A Fayette County Board of Appeals meeting is being held next week in reference to a company (National Grid Renewable) wanting to create a solar farm in Perry Township.
According to National Grid Renewables Director of Marketing and Communications Lindsay Smith, “Fayette Solar is an estimated 47.5 megawatt (MW) solar energy development in Perry Township that is currently anticipated to connect to the electric grid via the existing Greenfield Substation in Madison Township (in Highland County).”
Fayette County Zoning Official Greg McCune explained the farm would be located on 435 acres of land. The acres proposed for the solar farm are currently taxed as agricultural land, according to Fayette County Commissioner Jim Garland.
Essentially, a solar farm is an area typically consisting of multiple acres of land that tends to use ground-mounted solar panels (which are photovoltaic panels, also known as PV panels). Due to the amount of land needed for these farms, they are commonly found in rural locations.
If the company is able to create the solar farm within Fayette County, the commissioners explained the ground-mounted panels can be a maximum of 15 feet off the ground as that is the usual height maximum the company follows.
Solar farms, such as the one potentially going into Fayette County, can connect directly into the local power grid. Garland said the power lines would be located underground.
According to www.solarreviews.com, the cost to install and operate solar farms is much cheaper than the cost to install and operate residential roof-top solar power.
The website further explains that while a solar farm can be built within months depending on the size of the project and number of people constructing it, the approvals and contracts needed to complete the farm can take several years. Once the farm is constructed, it needs little maintenance and can be serviced 3-4 times per year meaning there will be low traffic in the area.
Smith explained the estimated timeline for the local project is to start construction in 2022 and begin operation by the end of the year.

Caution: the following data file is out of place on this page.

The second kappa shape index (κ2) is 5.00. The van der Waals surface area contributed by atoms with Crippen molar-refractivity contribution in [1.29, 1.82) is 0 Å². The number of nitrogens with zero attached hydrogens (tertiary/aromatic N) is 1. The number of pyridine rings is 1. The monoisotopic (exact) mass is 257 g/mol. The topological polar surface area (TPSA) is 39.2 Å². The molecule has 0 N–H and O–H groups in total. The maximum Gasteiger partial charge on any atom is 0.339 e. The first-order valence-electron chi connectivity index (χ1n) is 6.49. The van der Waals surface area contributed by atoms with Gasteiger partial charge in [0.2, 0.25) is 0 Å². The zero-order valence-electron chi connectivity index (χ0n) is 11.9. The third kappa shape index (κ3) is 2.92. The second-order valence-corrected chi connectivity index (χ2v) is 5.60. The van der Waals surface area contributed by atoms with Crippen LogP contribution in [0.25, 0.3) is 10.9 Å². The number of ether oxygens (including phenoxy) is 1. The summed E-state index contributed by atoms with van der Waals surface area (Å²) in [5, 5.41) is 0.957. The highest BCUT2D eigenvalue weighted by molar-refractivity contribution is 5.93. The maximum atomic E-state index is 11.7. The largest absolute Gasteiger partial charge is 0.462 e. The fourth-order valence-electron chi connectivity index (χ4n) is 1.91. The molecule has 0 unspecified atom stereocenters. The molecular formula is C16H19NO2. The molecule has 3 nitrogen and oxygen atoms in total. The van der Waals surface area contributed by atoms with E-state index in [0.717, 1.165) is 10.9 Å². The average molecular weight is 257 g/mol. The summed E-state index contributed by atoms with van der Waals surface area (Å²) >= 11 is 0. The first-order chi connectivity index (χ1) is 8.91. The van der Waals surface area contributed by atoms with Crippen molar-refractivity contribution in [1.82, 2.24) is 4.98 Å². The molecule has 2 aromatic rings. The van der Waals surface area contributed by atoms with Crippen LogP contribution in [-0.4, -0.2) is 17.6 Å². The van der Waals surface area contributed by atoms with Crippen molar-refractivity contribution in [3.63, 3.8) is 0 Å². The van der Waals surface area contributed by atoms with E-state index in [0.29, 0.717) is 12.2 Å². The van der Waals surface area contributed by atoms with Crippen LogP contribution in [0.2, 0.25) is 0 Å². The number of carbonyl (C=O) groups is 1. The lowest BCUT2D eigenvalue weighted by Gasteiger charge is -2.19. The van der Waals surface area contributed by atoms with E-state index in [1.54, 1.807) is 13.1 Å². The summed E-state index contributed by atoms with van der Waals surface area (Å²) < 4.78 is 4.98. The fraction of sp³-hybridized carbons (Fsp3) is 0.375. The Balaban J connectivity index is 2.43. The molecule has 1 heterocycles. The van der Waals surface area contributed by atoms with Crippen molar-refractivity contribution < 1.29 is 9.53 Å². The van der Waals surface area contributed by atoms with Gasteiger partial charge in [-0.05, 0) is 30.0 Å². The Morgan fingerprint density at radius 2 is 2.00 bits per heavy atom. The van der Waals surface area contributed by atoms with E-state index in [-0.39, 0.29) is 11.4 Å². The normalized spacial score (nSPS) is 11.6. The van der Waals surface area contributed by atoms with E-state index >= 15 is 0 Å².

County commissioners said the traffic in the local area surrounding the farm may lessen from what it is now as there won’t be agricultural traffic.
Several sources agree that solar farms have low pollution and are relatively quiet as there are no moving parts or constant workers in the area. The farms tend to be safe for wildlife.
Outside of the local area, in recent years there have been several new solar farms coming into operation or being planned.
A new project set to create the largest solar farm in the country is in the works. This project is called the “Gemini Project” and is planned to be located on approximately 7,100 acres of federal land about 25 miles north of Las Vegas, Nevada, according to www.geminisolarnv.com/overview.
The Gemini Project is expected to generate enough solar energy to cover 400,000 homes per year, “displacing approximately one and a half million metric tons of carbon dioxide (CO2) annually — the equivalent of taking about 290,000 cars off the road,” explains the website.
As Gemini Project is not built yet, the largest solar farm in the US at this time is Solar Star which is two distinct projects, according to ww2.energy.ca.gov. Solar Star 1 and Solar Star 2 are co-located in Kern and LA counties in California on a total of 3,230 acres with 1.7 million solar panels. Solar Star launched in 2015 as the largest solar farm in the world but has since lost that honor.
During construction of Solar Star in 2015, the project created about 650 jobs and is now estimated to generate more than $500 million in regional economic impact, according to www.bherenewables.com/solarstar_solar.aspx. It is able to power approximately 255,000 average California households and displaces approximately 561,000 tons of carbon dioxide (CO2) per year (which is nearly 106,000 cars worth of pollution annually).